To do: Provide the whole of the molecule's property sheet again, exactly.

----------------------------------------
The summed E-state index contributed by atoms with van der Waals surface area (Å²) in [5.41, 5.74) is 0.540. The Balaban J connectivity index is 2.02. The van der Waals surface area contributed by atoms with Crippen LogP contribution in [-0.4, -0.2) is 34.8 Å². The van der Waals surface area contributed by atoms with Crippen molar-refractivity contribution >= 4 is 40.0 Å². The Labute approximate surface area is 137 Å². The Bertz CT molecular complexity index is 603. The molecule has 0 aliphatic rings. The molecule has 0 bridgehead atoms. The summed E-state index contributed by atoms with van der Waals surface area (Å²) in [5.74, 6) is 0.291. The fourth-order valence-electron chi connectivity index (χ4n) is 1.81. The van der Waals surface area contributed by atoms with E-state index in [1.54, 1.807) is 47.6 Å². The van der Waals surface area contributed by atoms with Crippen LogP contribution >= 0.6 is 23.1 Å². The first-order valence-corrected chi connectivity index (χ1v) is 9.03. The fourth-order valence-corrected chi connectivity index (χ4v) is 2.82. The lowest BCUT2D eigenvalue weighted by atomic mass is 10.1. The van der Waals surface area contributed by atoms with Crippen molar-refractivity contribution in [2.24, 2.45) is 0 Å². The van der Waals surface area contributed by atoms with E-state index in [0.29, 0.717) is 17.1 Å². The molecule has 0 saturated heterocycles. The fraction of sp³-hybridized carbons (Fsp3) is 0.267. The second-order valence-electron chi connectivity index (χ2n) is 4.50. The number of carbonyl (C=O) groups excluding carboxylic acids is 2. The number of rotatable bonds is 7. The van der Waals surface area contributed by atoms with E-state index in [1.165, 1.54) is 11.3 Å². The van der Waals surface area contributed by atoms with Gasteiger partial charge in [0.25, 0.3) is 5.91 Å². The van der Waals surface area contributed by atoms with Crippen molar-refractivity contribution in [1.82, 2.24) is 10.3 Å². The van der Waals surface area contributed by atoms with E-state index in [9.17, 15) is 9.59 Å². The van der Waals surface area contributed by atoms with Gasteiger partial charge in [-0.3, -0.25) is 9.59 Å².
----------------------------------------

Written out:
The summed E-state index contributed by atoms with van der Waals surface area (Å²) in [5.41, 5.74) is 0.540. The Balaban J connectivity index is 2.02. The van der Waals surface area contributed by atoms with Crippen LogP contribution in [-0.4, -0.2) is 34.8 Å². The van der Waals surface area contributed by atoms with Crippen molar-refractivity contribution >= 4 is 40.0 Å². The Labute approximate surface area is 137 Å². The Bertz CT molecular complexity index is 603. The molecule has 0 aliphatic rings. The molecule has 0 bridgehead atoms. The summed E-state index contributed by atoms with van der Waals surface area (Å²) in [5.74, 6) is 0.291. The fourth-order valence-electron chi connectivity index (χ4n) is 1.81. The van der Waals surface area contributed by atoms with E-state index in [1.54, 1.807) is 47.6 Å². The van der Waals surface area contributed by atoms with Crippen LogP contribution >= 0.6 is 23.1 Å². The first-order valence-corrected chi connectivity index (χ1v) is 9.03. The fourth-order valence-corrected chi connectivity index (χ4v) is 2.82. The lowest BCUT2D eigenvalue weighted by atomic mass is 10.1. The van der Waals surface area contributed by atoms with Crippen molar-refractivity contribution in [2.24, 2.45) is 0 Å². The van der Waals surface area contributed by atoms with E-state index in [0.29, 0.717) is 17.1 Å². The molecule has 0 saturated heterocycles. The fraction of sp³-hybridized carbons (Fsp3) is 0.267. The second-order valence-electron chi connectivity index (χ2n) is 4.50. The number of carbonyl (C=O) groups excluding carboxylic acids is 2. The number of rotatable bonds is 7. The van der Waals surface area contributed by atoms with E-state index in [1.165, 1.54) is 11.3 Å². The van der Waals surface area contributed by atoms with Gasteiger partial charge in [0.25, 0.3) is 5.91 Å². The van der Waals surface area contributed by atoms with Crippen molar-refractivity contribution in [1.82, 2.24) is 10.3 Å². The van der Waals surface area contributed by atoms with E-state index in [9.17, 15) is 9.59 Å². The van der Waals surface area contributed by atoms with Gasteiger partial charge in [-0.3, -0.25) is 9.59 Å².